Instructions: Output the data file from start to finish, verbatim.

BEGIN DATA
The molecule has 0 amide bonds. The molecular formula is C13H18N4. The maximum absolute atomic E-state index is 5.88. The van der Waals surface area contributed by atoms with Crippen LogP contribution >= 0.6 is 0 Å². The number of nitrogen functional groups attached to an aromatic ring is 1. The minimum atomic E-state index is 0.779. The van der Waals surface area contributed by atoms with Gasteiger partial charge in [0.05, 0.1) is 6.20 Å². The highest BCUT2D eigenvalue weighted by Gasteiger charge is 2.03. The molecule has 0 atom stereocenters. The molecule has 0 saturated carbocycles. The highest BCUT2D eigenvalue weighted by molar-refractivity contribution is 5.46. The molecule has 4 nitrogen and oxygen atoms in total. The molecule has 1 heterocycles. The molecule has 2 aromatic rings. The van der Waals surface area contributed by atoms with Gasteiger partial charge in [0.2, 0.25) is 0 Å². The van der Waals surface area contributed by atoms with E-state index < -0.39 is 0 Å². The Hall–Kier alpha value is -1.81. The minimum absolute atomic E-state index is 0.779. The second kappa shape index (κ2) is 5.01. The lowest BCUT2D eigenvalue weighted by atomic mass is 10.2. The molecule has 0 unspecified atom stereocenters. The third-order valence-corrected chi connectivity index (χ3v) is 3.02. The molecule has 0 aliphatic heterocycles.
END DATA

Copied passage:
The molecule has 0 amide bonds. The molecular formula is C13H18N4. The maximum absolute atomic E-state index is 5.88. The van der Waals surface area contributed by atoms with Crippen LogP contribution >= 0.6 is 0 Å². The number of nitrogen functional groups attached to an aromatic ring is 1. The minimum atomic E-state index is 0.779. The van der Waals surface area contributed by atoms with Gasteiger partial charge in [0.05, 0.1) is 6.20 Å². The highest BCUT2D eigenvalue weighted by Gasteiger charge is 2.03. The molecule has 0 atom stereocenters. The molecule has 0 saturated carbocycles. The highest BCUT2D eigenvalue weighted by molar-refractivity contribution is 5.46. The molecule has 4 nitrogen and oxygen atoms in total. The molecule has 1 heterocycles. The molecule has 2 aromatic rings. The van der Waals surface area contributed by atoms with Gasteiger partial charge in [0.2, 0.25) is 0 Å². The van der Waals surface area contributed by atoms with E-state index < -0.39 is 0 Å². The Hall–Kier alpha value is -1.81. The minimum absolute atomic E-state index is 0.779. The second kappa shape index (κ2) is 5.01. The lowest BCUT2D eigenvalue weighted by atomic mass is 10.2. The molecule has 0 unspecified atom stereocenters. The third-order valence-corrected chi connectivity index (χ3v) is 3.02. The molecule has 0 aliphatic heterocycles.